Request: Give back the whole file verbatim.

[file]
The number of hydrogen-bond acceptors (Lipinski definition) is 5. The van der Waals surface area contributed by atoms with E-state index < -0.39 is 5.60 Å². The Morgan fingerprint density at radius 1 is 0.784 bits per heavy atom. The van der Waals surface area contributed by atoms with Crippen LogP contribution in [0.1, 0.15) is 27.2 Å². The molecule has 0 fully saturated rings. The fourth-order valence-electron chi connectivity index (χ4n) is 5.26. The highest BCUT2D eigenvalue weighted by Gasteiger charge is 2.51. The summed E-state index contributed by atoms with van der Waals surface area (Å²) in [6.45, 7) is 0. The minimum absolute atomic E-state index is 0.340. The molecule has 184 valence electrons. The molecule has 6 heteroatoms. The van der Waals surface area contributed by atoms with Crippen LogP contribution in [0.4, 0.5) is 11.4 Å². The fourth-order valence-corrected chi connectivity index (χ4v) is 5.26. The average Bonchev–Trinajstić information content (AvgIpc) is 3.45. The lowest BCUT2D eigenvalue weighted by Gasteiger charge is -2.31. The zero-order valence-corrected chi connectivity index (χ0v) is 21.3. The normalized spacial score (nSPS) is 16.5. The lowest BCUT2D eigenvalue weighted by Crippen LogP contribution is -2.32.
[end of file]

The number of hydrogen-bond acceptors (Lipinski definition) is 5. The van der Waals surface area contributed by atoms with E-state index < -0.39 is 5.60 Å². The Morgan fingerprint density at radius 1 is 0.784 bits per heavy atom. The van der Waals surface area contributed by atoms with Crippen LogP contribution in [0.1, 0.15) is 27.2 Å². The molecule has 0 fully saturated rings. The fourth-order valence-electron chi connectivity index (χ4n) is 5.26. The highest BCUT2D eigenvalue weighted by Gasteiger charge is 2.51. The summed E-state index contributed by atoms with van der Waals surface area (Å²) in [6.45, 7) is 0. The minimum absolute atomic E-state index is 0.340. The molecule has 184 valence electrons. The molecule has 6 heteroatoms. The van der Waals surface area contributed by atoms with Crippen LogP contribution in [0.4, 0.5) is 11.4 Å². The fourth-order valence-corrected chi connectivity index (χ4v) is 5.26. The average Bonchev–Trinajstić information content (AvgIpc) is 3.45. The lowest BCUT2D eigenvalue weighted by Gasteiger charge is -2.31. The zero-order valence-corrected chi connectivity index (χ0v) is 21.3. The normalized spacial score (nSPS) is 16.5. The lowest BCUT2D eigenvalue weighted by Crippen LogP contribution is -2.32.